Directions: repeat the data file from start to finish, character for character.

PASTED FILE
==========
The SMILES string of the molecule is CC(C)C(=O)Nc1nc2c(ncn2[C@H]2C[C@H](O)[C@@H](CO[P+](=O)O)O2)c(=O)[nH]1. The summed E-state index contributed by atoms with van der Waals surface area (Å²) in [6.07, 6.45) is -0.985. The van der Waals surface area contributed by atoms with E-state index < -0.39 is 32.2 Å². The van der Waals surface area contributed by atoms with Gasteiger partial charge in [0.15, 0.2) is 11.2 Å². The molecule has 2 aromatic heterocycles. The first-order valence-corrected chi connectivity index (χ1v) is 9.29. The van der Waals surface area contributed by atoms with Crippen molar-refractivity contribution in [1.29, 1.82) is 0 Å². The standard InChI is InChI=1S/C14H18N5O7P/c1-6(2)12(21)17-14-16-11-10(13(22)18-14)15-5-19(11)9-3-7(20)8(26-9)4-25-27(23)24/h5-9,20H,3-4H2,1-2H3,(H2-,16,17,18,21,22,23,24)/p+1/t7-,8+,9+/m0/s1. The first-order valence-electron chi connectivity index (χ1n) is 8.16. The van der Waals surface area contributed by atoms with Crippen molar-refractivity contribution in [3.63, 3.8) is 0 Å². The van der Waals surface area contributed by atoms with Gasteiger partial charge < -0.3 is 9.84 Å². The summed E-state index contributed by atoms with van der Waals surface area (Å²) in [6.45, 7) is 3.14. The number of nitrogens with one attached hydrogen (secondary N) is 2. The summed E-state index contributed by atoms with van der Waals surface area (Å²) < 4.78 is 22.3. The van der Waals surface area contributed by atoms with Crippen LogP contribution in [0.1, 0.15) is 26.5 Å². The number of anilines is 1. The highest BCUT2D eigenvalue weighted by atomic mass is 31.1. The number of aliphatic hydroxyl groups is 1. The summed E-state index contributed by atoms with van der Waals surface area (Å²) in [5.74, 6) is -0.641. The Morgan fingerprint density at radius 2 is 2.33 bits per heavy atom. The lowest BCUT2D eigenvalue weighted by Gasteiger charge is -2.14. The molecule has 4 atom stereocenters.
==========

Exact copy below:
The SMILES string of the molecule is CC(C)C(=O)Nc1nc2c(ncn2[C@H]2C[C@H](O)[C@@H](CO[P+](=O)O)O2)c(=O)[nH]1. The summed E-state index contributed by atoms with van der Waals surface area (Å²) in [6.07, 6.45) is -0.985. The van der Waals surface area contributed by atoms with E-state index < -0.39 is 32.2 Å². The van der Waals surface area contributed by atoms with Gasteiger partial charge in [0.15, 0.2) is 11.2 Å². The molecule has 2 aromatic heterocycles. The first-order valence-corrected chi connectivity index (χ1v) is 9.29. The van der Waals surface area contributed by atoms with Crippen molar-refractivity contribution in [1.29, 1.82) is 0 Å². The standard InChI is InChI=1S/C14H18N5O7P/c1-6(2)12(21)17-14-16-11-10(13(22)18-14)15-5-19(11)9-3-7(20)8(26-9)4-25-27(23)24/h5-9,20H,3-4H2,1-2H3,(H2-,16,17,18,21,22,23,24)/p+1/t7-,8+,9+/m0/s1. The first-order valence-electron chi connectivity index (χ1n) is 8.16. The van der Waals surface area contributed by atoms with Crippen molar-refractivity contribution in [3.63, 3.8) is 0 Å². The van der Waals surface area contributed by atoms with Gasteiger partial charge < -0.3 is 9.84 Å². The summed E-state index contributed by atoms with van der Waals surface area (Å²) in [6.45, 7) is 3.14. The number of nitrogens with one attached hydrogen (secondary N) is 2. The summed E-state index contributed by atoms with van der Waals surface area (Å²) < 4.78 is 22.3. The van der Waals surface area contributed by atoms with Crippen LogP contribution in [0.1, 0.15) is 26.5 Å². The number of anilines is 1. The highest BCUT2D eigenvalue weighted by atomic mass is 31.1. The number of aliphatic hydroxyl groups is 1. The summed E-state index contributed by atoms with van der Waals surface area (Å²) in [5.74, 6) is -0.641. The Morgan fingerprint density at radius 2 is 2.33 bits per heavy atom. The lowest BCUT2D eigenvalue weighted by Gasteiger charge is -2.14. The molecule has 4 atom stereocenters.